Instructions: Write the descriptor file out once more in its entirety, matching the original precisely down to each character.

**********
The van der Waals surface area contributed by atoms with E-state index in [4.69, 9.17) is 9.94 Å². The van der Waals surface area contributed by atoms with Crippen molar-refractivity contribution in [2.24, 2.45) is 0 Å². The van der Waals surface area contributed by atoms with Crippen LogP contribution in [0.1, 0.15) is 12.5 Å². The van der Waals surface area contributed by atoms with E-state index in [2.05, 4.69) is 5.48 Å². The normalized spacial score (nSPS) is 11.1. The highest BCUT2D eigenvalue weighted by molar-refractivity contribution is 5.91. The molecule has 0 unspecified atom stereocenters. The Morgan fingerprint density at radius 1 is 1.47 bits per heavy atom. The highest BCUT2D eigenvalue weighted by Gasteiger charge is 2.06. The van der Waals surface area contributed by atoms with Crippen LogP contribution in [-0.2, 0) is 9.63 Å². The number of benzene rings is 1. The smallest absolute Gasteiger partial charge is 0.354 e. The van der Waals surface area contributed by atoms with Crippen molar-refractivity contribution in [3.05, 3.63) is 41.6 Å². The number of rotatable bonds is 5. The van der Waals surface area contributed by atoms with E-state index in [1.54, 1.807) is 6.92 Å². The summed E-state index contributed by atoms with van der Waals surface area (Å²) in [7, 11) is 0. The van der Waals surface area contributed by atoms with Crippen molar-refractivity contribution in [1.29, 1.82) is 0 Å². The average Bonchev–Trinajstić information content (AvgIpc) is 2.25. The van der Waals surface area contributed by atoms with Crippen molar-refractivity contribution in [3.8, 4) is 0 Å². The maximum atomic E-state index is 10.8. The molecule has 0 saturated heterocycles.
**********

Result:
The van der Waals surface area contributed by atoms with E-state index in [4.69, 9.17) is 9.94 Å². The van der Waals surface area contributed by atoms with Crippen molar-refractivity contribution in [2.24, 2.45) is 0 Å². The van der Waals surface area contributed by atoms with Crippen LogP contribution in [0.1, 0.15) is 12.5 Å². The van der Waals surface area contributed by atoms with E-state index in [2.05, 4.69) is 5.48 Å². The normalized spacial score (nSPS) is 11.1. The highest BCUT2D eigenvalue weighted by molar-refractivity contribution is 5.91. The molecule has 0 unspecified atom stereocenters. The Morgan fingerprint density at radius 1 is 1.47 bits per heavy atom. The highest BCUT2D eigenvalue weighted by Gasteiger charge is 2.06. The van der Waals surface area contributed by atoms with Crippen LogP contribution in [-0.2, 0) is 9.63 Å². The number of benzene rings is 1. The smallest absolute Gasteiger partial charge is 0.354 e. The van der Waals surface area contributed by atoms with Crippen molar-refractivity contribution in [3.05, 3.63) is 41.6 Å². The number of rotatable bonds is 5. The van der Waals surface area contributed by atoms with E-state index in [1.54, 1.807) is 6.92 Å². The summed E-state index contributed by atoms with van der Waals surface area (Å²) in [7, 11) is 0. The van der Waals surface area contributed by atoms with Crippen molar-refractivity contribution in [1.29, 1.82) is 0 Å². The average Bonchev–Trinajstić information content (AvgIpc) is 2.25. The van der Waals surface area contributed by atoms with Crippen molar-refractivity contribution in [3.8, 4) is 0 Å². The maximum atomic E-state index is 10.8. The molecule has 0 saturated heterocycles.